Column Sjoukje Osinga: Scabies – continued

‘If you’re looking for (media-)attention, you should write a column about scabies.’

If you’re looking for attention, you should write a column about scabies. I know by now how much response you usually get to a column and I can already conclude that my peak as a columnist is now behind me.

The media have run with the fact that scabies is on the rise in the Netherlands. So I got a call from a journalist from the TV news programme RTL Nieuws who had come across my column. Apparently Resource is read more widely than just in Wageningen. He had called a lot of people, but no one was prepared to appear on television as a scurvy sufferer. ‘You wrote in your column that the taboo should be lifted, so I’m pinning my hopes on you.’ There wasn’t much I could say to that, of course. A camera crew came calling the very next day, and the item was broadcast the same evening. The whole country is familiar with our sofa now. Two days later, the current affairs programme Nieuwsuur called. I was filmed again and that same evening I was on the programme – with our sofa – as ‘Mrs Scabies’. This time a student was featured too, filmed anonymously. There was more media coverage of scabies for the rest of that week, including on the talk show Op1. The presenter said they couldn’t find anyone willing to go on air, so the only guest was a GP. This did give me pause: am I the only one crazy enough to just appear on television using my own name and talk about what it’s like to have scabies?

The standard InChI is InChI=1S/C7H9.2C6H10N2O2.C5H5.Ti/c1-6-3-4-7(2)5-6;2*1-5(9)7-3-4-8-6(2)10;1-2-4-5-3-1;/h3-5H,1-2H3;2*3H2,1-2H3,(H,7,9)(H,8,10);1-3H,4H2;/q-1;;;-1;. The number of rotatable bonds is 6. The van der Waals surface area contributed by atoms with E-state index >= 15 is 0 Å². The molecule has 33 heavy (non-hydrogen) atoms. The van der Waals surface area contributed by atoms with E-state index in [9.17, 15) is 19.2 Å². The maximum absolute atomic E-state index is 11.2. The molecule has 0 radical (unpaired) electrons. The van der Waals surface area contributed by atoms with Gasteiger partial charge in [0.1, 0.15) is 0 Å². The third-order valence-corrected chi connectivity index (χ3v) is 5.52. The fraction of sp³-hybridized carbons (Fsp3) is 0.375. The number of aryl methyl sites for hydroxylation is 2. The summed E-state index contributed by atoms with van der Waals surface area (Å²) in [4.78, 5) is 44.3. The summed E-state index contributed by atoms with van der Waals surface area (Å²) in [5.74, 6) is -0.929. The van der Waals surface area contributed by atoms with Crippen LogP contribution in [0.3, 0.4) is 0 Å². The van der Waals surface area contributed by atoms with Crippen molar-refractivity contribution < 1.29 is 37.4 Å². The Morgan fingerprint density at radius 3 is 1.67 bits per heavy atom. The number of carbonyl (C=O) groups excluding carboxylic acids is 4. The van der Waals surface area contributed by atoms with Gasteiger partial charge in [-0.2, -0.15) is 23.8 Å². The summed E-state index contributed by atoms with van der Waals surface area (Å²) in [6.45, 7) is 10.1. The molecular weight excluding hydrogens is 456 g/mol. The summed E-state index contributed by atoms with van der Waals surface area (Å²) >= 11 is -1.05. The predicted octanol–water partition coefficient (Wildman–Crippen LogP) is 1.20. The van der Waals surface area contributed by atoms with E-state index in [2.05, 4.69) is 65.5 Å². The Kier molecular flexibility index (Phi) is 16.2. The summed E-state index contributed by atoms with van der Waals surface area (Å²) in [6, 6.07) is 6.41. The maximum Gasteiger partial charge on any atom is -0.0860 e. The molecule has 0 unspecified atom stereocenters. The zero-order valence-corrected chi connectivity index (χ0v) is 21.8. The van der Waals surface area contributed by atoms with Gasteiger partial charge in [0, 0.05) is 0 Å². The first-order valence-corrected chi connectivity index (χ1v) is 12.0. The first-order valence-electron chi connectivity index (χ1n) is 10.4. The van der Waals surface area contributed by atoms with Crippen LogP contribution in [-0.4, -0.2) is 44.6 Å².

Fortunately, people in my social circle have reacted very nicely. Friends and strangers alike have come up to me. ‘Good move! Nice sofa you’ve got!’ No one flinched ­ ‘Oh, there she comes with her scabies’. Someone wrote: ‘It must feel good to have raised an important issue.

That same evening I was on the programme – with our sofa – as Mrs Scabies

Although you might have taken, say, world peace rather than scabies.’ I wrote back: ‘I thought I’d start with something small.’ He concluded: ‘Wise. World peace is more of a Christmas thing, anyway.’

Sjoukje Osinga (55) is an assistant professor in Information Technology. She sings alto in the Wageningen chamber choir Musica Vocale, has three sons at university and enjoys birdwatching with her husband in the Binnenveldse Hooilanden.

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